Upmarket London florist Paula Pryke has noticed a steady increase of sales for and by men over the last five years. She estimates that such sales constitute about 25 per cent of purchases on an average day. "It is more acceptable in other European nations and this is part of a whole cultural movement of us appreciating whatever our European neighbours appreciate," she explains. "Also, access to flowers is getting easier. Men can pick them up from petrol stations and supermarkets without having to set foot in a florist."
Nadia Florence, of the Flowers and Plants Association, has been spreading the word that flowers make "feel-good" therapy for both men and women. "I have given flowers to quite a few men and their reaction has been amazing. They are speechless with pleasure. Men who are not afraid of their sexuality will buy flowers."
Sophie Hanna, a flower arranger with 25 years' experience, has noticed the difference. "I once sent some flowers to myex-husband at the office. He was so embarrassed he made me take them away," she confides. "But recently I did parties for two men's birthdays, arranged by their wives, and on each occasion the flowers had to look stunning. There was a big floral display and huge cornucopia of fruit to provide a strong look."
The "strong look" is the key here. For a man to appreciate your gift you have to think carefully about what men like, according to Nadia Florence. "They tend to like strong structural shapes and strong colours that make more of a statement. Some of the exotic flowers such as heliconia or gingers, in pinks and reds, along with lots of foliage are popular. White lilies and blue irises are hits, too."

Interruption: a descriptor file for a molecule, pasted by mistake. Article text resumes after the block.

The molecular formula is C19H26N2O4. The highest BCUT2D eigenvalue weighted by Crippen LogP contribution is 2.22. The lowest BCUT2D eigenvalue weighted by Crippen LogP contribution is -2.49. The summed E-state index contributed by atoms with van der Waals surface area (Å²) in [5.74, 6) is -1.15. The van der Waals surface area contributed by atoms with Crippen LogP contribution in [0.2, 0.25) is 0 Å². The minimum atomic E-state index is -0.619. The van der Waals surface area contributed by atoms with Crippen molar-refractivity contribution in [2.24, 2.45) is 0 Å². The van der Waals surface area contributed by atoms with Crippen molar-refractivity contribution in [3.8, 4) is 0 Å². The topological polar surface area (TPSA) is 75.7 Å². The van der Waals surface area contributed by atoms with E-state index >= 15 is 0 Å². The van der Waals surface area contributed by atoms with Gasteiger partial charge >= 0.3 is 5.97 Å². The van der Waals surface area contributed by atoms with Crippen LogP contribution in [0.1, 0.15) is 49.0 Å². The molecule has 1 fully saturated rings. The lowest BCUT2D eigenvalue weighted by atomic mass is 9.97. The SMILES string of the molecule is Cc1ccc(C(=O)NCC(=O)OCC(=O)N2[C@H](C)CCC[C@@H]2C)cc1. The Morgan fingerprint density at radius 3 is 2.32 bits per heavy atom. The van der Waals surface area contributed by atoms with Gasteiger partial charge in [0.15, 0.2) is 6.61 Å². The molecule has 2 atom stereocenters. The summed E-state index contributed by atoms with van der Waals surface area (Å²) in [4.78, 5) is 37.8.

The trend for all things natural appeals to men, says floristry lecturer Chris Jones. "Men appreciate the new natural products and packaging. We use a lot of brown paper, raffia, and seagrass goes down well."
M Widdup and Sons, a company that supplies packaging to florists, has gone as far as adding a "Tuxedo" box for men to their range of gift presentation boxes. "We find they sell steadily but not overwhelmingly," says Mr Farnell. "It was a lady who introduced the idea to us. They sell well for Father's Day."
Interflora noticed a surge of women sending flowers to men on Valentine's Day. In general, however, the company's research shows that the new buying patterns are occurring in the more metropolitan areas, particularly in London and the south. They also find that it's mostly younger women sending flowers to younger men. "Older men are more set in their ways. They find it difficult to buy and receive flowers. Younger men find it ordinary. There is a strong men- don't-eat-quiche-but-can-cope with-a- bunch-of-flowers-arriving-at-the-office-attitude. They take it as flattery and enjoy the attention they get when the flowers arrive. It's a bit of a giggle."
And what do men themselves think? Dave, a 30-year-oldgraphic designer from London, explains: "I wouldn't mind receiving tulips or daffodils but I certainly wouldn't want a bouquet. Mainly because, having worked as a florist, I know how expensive they are.
"I also wouldn't want to be seen walking down the street with them so they would have to be sent." John, a 45-year-old artist, would be thrilled "but it would have to be something classy".
Any man in doubt should visit New Covent Garden market early one morning and devour the breathtaking scent of jasmine before saying flowers aren't for him.Reuse content